Note that breastfeeding mothers are also more likely to follow national guidelines for complementary feeding.
Cover techniques for bottle feeding e.g. responsive feeding, correct ways of positioning bottles when feeding.
Clarification on complementary feeding/portion sizes/how to feed infants. Infants exceed EAR for energy. In 2013, 75% of children surveyed of age 4-18 months had parent-reported intakes >EAR for energy (SACN, 2018).
Having time off from school, work for prospective parents and children to access services. Co-ordinating services is really important to enable this too. Having an appropriately trained dietitian co-located with other HCPs could be a way of reducing time off required if women/infants/children require support.
The BDA feel this is very important and that national surveys are essential for monitoring early years heathy development. This should include the reinstatement of the national infant feeding survey using a nationally representative sample to monitor trends in breastfeeding initiation, exclusive breastfeeding, complementary feeding, vitamin D supplementation.
There is also potential for digitisation of routine nutritional information recording in infants: https://pubmed.ncbi.nlm.nih.gov/31100804/
Weight management. Targets to reduce obesity prevalence need to be set. These can be based on NCMP data for England. Scotland, Wales and NI have separate data and guidelines.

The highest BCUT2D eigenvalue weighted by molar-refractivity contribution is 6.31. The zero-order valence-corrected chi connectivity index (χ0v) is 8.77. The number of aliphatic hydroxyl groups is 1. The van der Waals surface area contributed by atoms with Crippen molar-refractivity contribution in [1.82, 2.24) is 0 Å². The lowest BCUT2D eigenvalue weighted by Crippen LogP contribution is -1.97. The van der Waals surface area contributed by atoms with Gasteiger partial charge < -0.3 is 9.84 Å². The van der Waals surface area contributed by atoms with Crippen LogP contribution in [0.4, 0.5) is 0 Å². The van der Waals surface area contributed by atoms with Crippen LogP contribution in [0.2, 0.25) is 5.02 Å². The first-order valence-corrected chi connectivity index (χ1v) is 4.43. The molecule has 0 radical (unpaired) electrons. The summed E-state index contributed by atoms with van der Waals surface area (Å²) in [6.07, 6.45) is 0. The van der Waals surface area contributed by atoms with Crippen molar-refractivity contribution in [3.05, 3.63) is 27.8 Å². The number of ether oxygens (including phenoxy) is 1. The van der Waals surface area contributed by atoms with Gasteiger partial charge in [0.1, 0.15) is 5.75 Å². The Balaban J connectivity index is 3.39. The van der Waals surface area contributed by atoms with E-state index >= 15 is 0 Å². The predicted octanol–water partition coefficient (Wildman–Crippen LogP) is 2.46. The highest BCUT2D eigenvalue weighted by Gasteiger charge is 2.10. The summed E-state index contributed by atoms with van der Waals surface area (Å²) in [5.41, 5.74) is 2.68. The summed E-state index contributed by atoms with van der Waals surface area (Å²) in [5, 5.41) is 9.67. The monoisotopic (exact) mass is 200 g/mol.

The BDA feels strongly that this review should ensure that support targets those families in most need as a priority.
A holistic approach should encompass Non-didactic, involving families in the co-creation of interventions. Joined up advice and a consistent approach should exist across healthcare professional groups. Ensuring that consistent messages are relayed and that all opportunities are taken (e.g. vitamin D advice antenatally) across dietitian, midwife, health visitor interactions.
Integrated services and pathways must follow NICE guidelines and build on them to accommodate local needs. A flexible regional, national, local approach will help to ensure that interventions encourage engagement and consider the best settings for families (e.g. home visits, remote consultations, children’s’ centres).
Reliable, accessible with timely nutrition and weight management services pre and during pregnancy are essential to protect the health of mother and child. Pre-conceptual advice is most important to maximise likelihood that mothers enter pregnancy at a healthy weight and with good nutritional status
Improved awareness across healthcare professionals through shared learning across professions, reinforced by integrated training. Wider collaborations are required across the professions.
It is unlikely that there are never going to be enough dietitians to see every pregnant woman and child, therefore, we need to have access to high quality up to date evidence-based training and advice across all disciplines involved.
Clinical policies of different organisations employing these staff need to be shared and patient pathways agreed. Often different organisations are employing staff involved in early years.
Better co-ordination is key to ensure that information is not confusing for families.